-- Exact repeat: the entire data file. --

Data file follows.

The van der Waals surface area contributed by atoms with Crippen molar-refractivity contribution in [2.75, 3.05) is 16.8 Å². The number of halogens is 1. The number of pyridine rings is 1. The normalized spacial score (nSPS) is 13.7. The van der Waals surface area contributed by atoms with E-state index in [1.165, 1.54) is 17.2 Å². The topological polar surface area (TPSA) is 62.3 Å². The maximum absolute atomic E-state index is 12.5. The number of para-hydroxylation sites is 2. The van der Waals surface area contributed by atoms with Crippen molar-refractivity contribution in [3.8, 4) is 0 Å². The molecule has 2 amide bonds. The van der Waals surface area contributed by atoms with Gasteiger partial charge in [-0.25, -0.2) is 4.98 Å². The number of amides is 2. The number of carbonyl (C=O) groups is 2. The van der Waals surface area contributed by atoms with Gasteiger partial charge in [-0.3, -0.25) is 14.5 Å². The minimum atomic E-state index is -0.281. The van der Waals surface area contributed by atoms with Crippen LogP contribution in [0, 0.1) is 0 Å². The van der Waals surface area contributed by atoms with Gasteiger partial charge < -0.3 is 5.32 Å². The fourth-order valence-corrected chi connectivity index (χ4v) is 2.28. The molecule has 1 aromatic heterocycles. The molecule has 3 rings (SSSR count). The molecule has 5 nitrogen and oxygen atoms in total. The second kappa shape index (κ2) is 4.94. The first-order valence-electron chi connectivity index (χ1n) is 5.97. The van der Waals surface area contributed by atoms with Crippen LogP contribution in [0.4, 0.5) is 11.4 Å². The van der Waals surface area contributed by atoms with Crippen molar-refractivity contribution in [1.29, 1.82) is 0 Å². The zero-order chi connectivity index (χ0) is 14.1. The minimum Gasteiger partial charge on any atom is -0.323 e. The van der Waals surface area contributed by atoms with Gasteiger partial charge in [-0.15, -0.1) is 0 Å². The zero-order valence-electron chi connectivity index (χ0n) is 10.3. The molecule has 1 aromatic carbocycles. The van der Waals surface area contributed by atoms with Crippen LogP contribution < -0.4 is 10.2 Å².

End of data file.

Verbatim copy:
The van der Waals surface area contributed by atoms with Crippen molar-refractivity contribution in [2.75, 3.05) is 16.8 Å². The number of halogens is 1. The number of pyridine rings is 1. The normalized spacial score (nSPS) is 13.7. The van der Waals surface area contributed by atoms with E-state index in [1.165, 1.54) is 17.2 Å². The topological polar surface area (TPSA) is 62.3 Å². The maximum absolute atomic E-state index is 12.5. The number of para-hydroxylation sites is 2. The van der Waals surface area contributed by atoms with Crippen molar-refractivity contribution in [3.8, 4) is 0 Å². The molecule has 2 amide bonds. The van der Waals surface area contributed by atoms with Gasteiger partial charge in [-0.25, -0.2) is 4.98 Å². The number of amides is 2. The number of carbonyl (C=O) groups is 2. The van der Waals surface area contributed by atoms with Gasteiger partial charge in [-0.3, -0.25) is 14.5 Å². The minimum atomic E-state index is -0.281. The van der Waals surface area contributed by atoms with Crippen LogP contribution in [0, 0.1) is 0 Å². The van der Waals surface area contributed by atoms with Gasteiger partial charge < -0.3 is 5.32 Å². The fourth-order valence-corrected chi connectivity index (χ4v) is 2.28. The molecule has 1 aromatic heterocycles. The molecule has 3 rings (SSSR count). The molecule has 5 nitrogen and oxygen atoms in total. The second kappa shape index (κ2) is 4.94. The first-order valence-electron chi connectivity index (χ1n) is 5.97. The van der Waals surface area contributed by atoms with Crippen LogP contribution in [0.4, 0.5) is 11.4 Å². The van der Waals surface area contributed by atoms with Crippen molar-refractivity contribution in [1.29, 1.82) is 0 Å². The zero-order chi connectivity index (χ0) is 14.1. The minimum Gasteiger partial charge on any atom is -0.323 e. The van der Waals surface area contributed by atoms with Gasteiger partial charge in [-0.15, -0.1) is 0 Å². The zero-order valence-electron chi connectivity index (χ0n) is 10.3. The molecule has 1 aromatic carbocycles. The van der Waals surface area contributed by atoms with Crippen LogP contribution < -0.4 is 10.2 Å².